Harvest the last of the pumpkins, marrows, squashes and outdoor tomatoes and store in a cool dry airy spot. The tomato haulms should be destroyed rather than composted as they are tough and will be slow to rot. Spinach can be sown now for picking as spring greens, so can turnip varieties such as Green-Top White and Green Globe. Protect spinach, lettuce and French beans with cloches. Spring cabbages such as Pixie or Durham Early can be transplanted into their cropping positions. Onions maturing in early summer must be sown now if they are to establish before the onset of Winter. Summer varieties which have been drying can be lifted when ready and stored. Autumn raspberries should be cropping now and summer fruiting varieties can be pruned back. To do this the canes which cropped this season should first be untied and then cut off at ground level, leaving those new growths produced during the season to grow and fruit next year.

The lawn

Begin preparing the lawn for the winter with the application of a high potash fertilizer such as autumn lawn food. This is also an ideal time for sowing or turfing a new lawn. To remove moss use a combined fertilizer and moss killer then after two weeks the lawn should be raked to remove the dead moss and any thatch which built up in the grass. The ground will then be ready for aerating. This can be done with an ordinary garden fork or hollow tine fork, and the aim is to provide entry points for oxygen, water and nutrients. Mowing should continue as regularly as possible, but the height of cut should be slowly increased to avoid damage as the autumn approaches.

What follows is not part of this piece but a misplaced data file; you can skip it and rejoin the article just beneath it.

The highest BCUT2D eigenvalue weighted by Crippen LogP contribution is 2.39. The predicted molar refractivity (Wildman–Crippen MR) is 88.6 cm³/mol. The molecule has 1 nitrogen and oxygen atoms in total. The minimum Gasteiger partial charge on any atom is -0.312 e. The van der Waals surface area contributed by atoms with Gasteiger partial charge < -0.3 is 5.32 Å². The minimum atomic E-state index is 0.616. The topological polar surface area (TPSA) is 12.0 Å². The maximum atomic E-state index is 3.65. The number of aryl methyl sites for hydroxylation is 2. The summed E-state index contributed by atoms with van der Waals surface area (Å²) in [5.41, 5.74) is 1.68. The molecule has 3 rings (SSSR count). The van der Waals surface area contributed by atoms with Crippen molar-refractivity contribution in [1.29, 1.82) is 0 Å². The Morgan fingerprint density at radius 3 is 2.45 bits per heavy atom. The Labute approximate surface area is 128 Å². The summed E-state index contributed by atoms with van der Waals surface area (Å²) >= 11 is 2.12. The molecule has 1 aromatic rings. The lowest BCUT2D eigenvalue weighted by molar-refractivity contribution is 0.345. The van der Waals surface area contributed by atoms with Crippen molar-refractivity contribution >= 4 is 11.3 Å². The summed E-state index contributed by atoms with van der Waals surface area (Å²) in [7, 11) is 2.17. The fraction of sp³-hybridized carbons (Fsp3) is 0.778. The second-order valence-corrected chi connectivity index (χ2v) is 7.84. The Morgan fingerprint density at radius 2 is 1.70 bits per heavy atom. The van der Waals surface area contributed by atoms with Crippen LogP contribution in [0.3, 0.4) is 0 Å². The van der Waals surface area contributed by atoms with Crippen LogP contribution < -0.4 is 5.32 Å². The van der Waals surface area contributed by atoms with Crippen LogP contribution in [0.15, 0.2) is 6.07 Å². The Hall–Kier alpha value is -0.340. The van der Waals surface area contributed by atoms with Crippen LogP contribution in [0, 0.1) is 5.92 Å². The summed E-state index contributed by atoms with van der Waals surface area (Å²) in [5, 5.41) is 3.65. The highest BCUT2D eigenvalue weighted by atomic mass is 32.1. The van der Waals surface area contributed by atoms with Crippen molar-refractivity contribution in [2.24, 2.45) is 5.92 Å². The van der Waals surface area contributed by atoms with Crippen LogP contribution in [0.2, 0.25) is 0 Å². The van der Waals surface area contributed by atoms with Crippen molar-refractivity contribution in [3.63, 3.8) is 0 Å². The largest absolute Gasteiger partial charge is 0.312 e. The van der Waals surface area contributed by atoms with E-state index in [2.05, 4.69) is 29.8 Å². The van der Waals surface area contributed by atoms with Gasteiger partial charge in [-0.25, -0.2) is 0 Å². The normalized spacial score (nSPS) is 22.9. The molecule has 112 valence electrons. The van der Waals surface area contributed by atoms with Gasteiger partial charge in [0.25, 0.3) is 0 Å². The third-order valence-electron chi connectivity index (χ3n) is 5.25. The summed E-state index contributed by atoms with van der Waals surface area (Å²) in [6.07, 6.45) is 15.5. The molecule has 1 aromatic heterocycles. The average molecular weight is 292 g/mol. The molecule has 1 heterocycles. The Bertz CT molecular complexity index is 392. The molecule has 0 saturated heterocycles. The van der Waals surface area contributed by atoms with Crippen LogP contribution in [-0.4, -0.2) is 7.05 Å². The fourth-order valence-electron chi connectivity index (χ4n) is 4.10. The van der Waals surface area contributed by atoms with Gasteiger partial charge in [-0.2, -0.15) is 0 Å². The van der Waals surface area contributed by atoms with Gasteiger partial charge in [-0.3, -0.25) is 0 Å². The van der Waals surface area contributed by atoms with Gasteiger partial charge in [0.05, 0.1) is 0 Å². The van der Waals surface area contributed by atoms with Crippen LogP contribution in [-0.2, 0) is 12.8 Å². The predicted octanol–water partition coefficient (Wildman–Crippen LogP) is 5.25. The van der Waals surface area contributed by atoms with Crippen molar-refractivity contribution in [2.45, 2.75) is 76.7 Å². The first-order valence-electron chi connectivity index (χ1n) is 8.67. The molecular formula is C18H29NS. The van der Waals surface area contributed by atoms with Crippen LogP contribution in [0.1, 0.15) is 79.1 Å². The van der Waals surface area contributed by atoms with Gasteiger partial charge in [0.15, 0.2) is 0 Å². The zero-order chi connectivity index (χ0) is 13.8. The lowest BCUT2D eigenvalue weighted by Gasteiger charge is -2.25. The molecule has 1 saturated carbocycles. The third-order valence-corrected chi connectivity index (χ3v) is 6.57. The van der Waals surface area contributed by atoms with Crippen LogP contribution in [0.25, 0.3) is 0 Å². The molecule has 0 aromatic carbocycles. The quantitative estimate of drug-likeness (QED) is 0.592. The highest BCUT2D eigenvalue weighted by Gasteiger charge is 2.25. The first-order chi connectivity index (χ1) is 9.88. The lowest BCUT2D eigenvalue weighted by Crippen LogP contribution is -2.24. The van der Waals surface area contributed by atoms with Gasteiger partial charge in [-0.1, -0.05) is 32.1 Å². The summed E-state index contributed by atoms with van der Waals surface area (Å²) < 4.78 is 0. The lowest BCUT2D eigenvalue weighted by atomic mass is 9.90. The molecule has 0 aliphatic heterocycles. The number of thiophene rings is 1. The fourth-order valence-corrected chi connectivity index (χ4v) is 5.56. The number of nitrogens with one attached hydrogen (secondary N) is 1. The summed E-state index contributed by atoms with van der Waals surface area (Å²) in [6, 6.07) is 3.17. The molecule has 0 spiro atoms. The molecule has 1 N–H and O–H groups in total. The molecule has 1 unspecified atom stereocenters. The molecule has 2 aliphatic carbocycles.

Take cuttings of flowering and foliage plants.

The greenhouse and conservatory

Pot up freesia corms for winter flowers. Sow cyclamen and schizanthus. When salads such as tomatoes, cucumbers and peppers have finished cropping they can be removed and the area cleaned of crop debris. Old growing bags can be lifted and spread over the garden as a mulch or soil conditioner. Many plants can be sown under the protection of the greenhouse and conservatory for early blooms next year including cowslips, primroses and pot cyclamen. Summer sown freesias and fuchsias, geraniums and helichrysum that have spent the summer outside in the garden should be brought in before frosts begin. Shading should be removed as the days shorten to make the most of available light and the glass thoroughly cleaned. Put up bubble polythene insulation and check that heaters are in working order for the first cold nights of autumn.


Raise tubs and containers for autumn use off the ground to ensure that drainage is not restricted. Bricks, slabs or terra-cotta 'feet' can be used. For autumn planting always ensure that the container has adequate drainage holes to prevent waterlogging. Terra-cotta containers should also be soaked in water before use as their natural absorbency will otherwise draw water from the compost once planted. In the case of baskets, old moss should be replaced and liners washed. Reduce the height of perennials that have finished flowering and give hedges a final trim. Check supports of new trees and make sure ties are firm but not too tight.

Birstall Garden and Leisure Centre began trading as a family owned and run Centre in 1969, and was the first Garden Centre to start trading online. In 1999 we created our website in order to give customers from all over the UK the opportunity to take advantage of our amazing prices, fantastic online discounts and speedy nationwide delivery. In particular areas of the UK, we are able to both deliver and construct your new garden building, summerhouse, greenhouse or garages. And assemble your new garden furniture or BBQ.